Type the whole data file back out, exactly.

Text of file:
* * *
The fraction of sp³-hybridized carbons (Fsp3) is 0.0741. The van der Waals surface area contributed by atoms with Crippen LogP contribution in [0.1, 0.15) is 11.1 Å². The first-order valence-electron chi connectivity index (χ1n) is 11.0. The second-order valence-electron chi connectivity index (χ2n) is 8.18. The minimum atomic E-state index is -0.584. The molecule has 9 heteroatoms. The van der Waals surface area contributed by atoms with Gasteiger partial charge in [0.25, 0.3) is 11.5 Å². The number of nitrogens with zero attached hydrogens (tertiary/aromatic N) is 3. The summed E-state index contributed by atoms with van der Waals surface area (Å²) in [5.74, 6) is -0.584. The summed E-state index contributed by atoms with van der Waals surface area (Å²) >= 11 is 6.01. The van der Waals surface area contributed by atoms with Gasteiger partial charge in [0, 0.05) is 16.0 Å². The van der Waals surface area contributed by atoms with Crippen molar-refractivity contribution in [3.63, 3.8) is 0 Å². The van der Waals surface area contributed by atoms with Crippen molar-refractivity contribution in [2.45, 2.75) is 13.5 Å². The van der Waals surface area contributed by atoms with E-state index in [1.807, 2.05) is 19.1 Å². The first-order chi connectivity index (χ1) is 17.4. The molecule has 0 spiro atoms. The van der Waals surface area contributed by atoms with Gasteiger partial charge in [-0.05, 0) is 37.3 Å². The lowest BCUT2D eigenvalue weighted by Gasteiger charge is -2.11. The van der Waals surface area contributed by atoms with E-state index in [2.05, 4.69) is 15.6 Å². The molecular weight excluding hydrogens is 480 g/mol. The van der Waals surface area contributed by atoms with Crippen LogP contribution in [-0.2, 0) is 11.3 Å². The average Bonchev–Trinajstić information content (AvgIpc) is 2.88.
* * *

The fraction of sp³-hybridized carbons (Fsp3) is 0.0741. The van der Waals surface area contributed by atoms with Crippen LogP contribution in [0.1, 0.15) is 11.1 Å². The first-order valence-electron chi connectivity index (χ1n) is 11.0. The second-order valence-electron chi connectivity index (χ2n) is 8.18. The minimum atomic E-state index is -0.584. The molecule has 9 heteroatoms. The van der Waals surface area contributed by atoms with Gasteiger partial charge in [0.25, 0.3) is 11.5 Å². The number of nitrogens with zero attached hydrogens (tertiary/aromatic N) is 3. The summed E-state index contributed by atoms with van der Waals surface area (Å²) in [5.74, 6) is -0.584. The summed E-state index contributed by atoms with van der Waals surface area (Å²) >= 11 is 6.01. The van der Waals surface area contributed by atoms with Gasteiger partial charge in [0, 0.05) is 16.0 Å². The van der Waals surface area contributed by atoms with Crippen molar-refractivity contribution in [3.63, 3.8) is 0 Å². The van der Waals surface area contributed by atoms with Crippen molar-refractivity contribution in [2.45, 2.75) is 13.5 Å². The van der Waals surface area contributed by atoms with E-state index in [1.807, 2.05) is 19.1 Å². The first-order chi connectivity index (χ1) is 17.4. The molecule has 0 spiro atoms. The van der Waals surface area contributed by atoms with Gasteiger partial charge in [-0.05, 0) is 37.3 Å². The lowest BCUT2D eigenvalue weighted by Gasteiger charge is -2.11. The van der Waals surface area contributed by atoms with E-state index in [2.05, 4.69) is 15.6 Å². The molecular weight excluding hydrogens is 480 g/mol. The van der Waals surface area contributed by atoms with Crippen LogP contribution in [-0.2, 0) is 11.3 Å². The average Bonchev–Trinajstić information content (AvgIpc) is 2.88.